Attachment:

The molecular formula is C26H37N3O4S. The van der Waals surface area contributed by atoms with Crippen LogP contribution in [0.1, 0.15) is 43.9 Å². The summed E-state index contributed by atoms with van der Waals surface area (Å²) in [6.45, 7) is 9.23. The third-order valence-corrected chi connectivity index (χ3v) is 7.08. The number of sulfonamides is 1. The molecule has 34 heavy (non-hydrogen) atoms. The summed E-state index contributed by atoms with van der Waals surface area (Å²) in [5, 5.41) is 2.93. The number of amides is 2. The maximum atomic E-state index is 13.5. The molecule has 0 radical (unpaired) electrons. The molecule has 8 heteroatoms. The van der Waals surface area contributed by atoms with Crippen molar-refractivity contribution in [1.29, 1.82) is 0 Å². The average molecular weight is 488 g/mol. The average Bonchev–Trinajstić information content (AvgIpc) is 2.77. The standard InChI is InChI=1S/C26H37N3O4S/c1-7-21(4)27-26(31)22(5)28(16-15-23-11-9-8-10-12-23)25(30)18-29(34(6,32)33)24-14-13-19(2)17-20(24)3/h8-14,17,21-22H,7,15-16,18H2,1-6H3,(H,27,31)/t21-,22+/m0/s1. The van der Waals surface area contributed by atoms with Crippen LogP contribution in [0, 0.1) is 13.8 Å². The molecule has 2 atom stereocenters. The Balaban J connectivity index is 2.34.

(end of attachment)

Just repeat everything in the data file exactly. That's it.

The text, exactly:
The molecular formula is C26H37N3O4S. The van der Waals surface area contributed by atoms with Crippen LogP contribution in [0.1, 0.15) is 43.9 Å². The summed E-state index contributed by atoms with van der Waals surface area (Å²) in [6.45, 7) is 9.23. The third-order valence-corrected chi connectivity index (χ3v) is 7.08. The number of sulfonamides is 1. The molecule has 34 heavy (non-hydrogen) atoms. The summed E-state index contributed by atoms with van der Waals surface area (Å²) in [5, 5.41) is 2.93. The number of amides is 2. The maximum atomic E-state index is 13.5. The molecule has 0 radical (unpaired) electrons. The molecule has 8 heteroatoms. The van der Waals surface area contributed by atoms with Crippen molar-refractivity contribution in [1.29, 1.82) is 0 Å². The average molecular weight is 488 g/mol. The average Bonchev–Trinajstić information content (AvgIpc) is 2.77. The standard InChI is InChI=1S/C26H37N3O4S/c1-7-21(4)27-26(31)22(5)28(16-15-23-11-9-8-10-12-23)25(30)18-29(34(6,32)33)24-14-13-19(2)17-20(24)3/h8-14,17,21-22H,7,15-16,18H2,1-6H3,(H,27,31)/t21-,22+/m0/s1. The van der Waals surface area contributed by atoms with Crippen LogP contribution in [0, 0.1) is 13.8 Å². The molecule has 2 atom stereocenters. The Balaban J connectivity index is 2.34.